Japan: City Life

Our trip to Japan featured three cities in the Kansai area: Osaka, Kyoto, and Nara. These cities feature a fantastic balance of traditional and modern architecture, and natural and urban scenes.

Our homebase for the week was located next to Dotonbori market in Osaka. The market reflected the hustle and bustle that I expected from Japan. With packed pedestrian streets, endless restaurants, flashing lights, and massive characters like crabs and dragons popping out of building faces, the market was the perfect introduction to the city.




We passed numerous Korean restaurants and bars on our way to Dotonbori from the hostel. This was one of my favourite sites.

Although the busy market confirmed my expectations of the city, other areas of Osaka gave off entirely different vibes. We spent a morning exploring Nakonoshima Park and Osaka Castle, which, despite a high volume of tourists, was a much quieter, more relaxed atmosphere. The park in particular was on an island nestled between high-rise buildings, with very few wanderers around us (probably because it was almost 40 degrees that day).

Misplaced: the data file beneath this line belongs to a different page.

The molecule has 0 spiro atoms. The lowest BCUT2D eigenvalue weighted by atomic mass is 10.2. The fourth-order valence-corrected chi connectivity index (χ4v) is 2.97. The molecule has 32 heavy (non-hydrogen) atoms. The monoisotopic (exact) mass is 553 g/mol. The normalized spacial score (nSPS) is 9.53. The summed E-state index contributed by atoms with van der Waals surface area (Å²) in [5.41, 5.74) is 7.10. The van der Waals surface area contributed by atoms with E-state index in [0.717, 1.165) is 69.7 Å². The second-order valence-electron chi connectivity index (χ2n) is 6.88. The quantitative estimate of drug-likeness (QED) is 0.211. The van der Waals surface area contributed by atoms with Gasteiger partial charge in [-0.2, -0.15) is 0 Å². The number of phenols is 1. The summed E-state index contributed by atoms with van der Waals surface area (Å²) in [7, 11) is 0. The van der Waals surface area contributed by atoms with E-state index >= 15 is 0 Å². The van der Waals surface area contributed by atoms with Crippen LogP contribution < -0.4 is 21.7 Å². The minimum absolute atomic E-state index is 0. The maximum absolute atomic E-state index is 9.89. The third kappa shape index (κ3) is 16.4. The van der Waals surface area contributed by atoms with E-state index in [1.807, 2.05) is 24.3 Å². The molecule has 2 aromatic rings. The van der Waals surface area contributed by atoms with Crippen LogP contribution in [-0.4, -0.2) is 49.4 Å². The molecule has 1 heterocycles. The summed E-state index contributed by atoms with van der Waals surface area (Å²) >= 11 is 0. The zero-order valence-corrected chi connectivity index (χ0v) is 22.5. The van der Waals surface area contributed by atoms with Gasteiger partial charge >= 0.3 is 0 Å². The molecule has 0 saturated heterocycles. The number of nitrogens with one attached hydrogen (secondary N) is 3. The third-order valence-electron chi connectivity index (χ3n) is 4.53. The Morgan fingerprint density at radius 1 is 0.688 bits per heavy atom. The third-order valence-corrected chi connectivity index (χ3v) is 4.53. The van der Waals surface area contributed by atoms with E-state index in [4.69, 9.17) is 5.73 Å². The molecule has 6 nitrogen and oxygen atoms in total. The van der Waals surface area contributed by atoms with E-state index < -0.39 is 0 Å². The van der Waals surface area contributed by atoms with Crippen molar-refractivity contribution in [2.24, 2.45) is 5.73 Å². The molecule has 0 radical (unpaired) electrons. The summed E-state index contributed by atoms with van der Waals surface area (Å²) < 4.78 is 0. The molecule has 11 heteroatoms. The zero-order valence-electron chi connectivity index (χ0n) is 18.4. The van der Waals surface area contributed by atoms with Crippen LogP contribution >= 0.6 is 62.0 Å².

City meets tradition.

One of my favourite parts of any trip is scouting out the cafe culture. A few people had warned us ahead of time that Japan’s cafe culture wasn’t as “developed” as Korea’s. Koreans tend to be obsessed with coffee and cafe culture, with a caffiene fix available on every street corner, even in the most rural of towns. In our experience though, Japan had a fantastic cafe culture. Though a little pricey, cafes were frequent and served up a good strong cup. Our favourite cafe was the Brooklyn Roasting Company, a branch from the New York cafe.


Another great aspect of the snippet of city life we experienced is the festival culture. Japan is festival obsessed, and we dropped in at the heart of festival season. Our first night in Japan lead us to a festival put on at the Sumiyoshi Temple, with food, games, toys, and treats available to visitors.


I’ve never been a city person, but spending a week in Osaka opened my eyes up to some of the advantages of living in a city. It’s harmonization of traditional and modern architecture, and the harmony between nature and city drew me in and just might have lessened some of my distaste towards city living.

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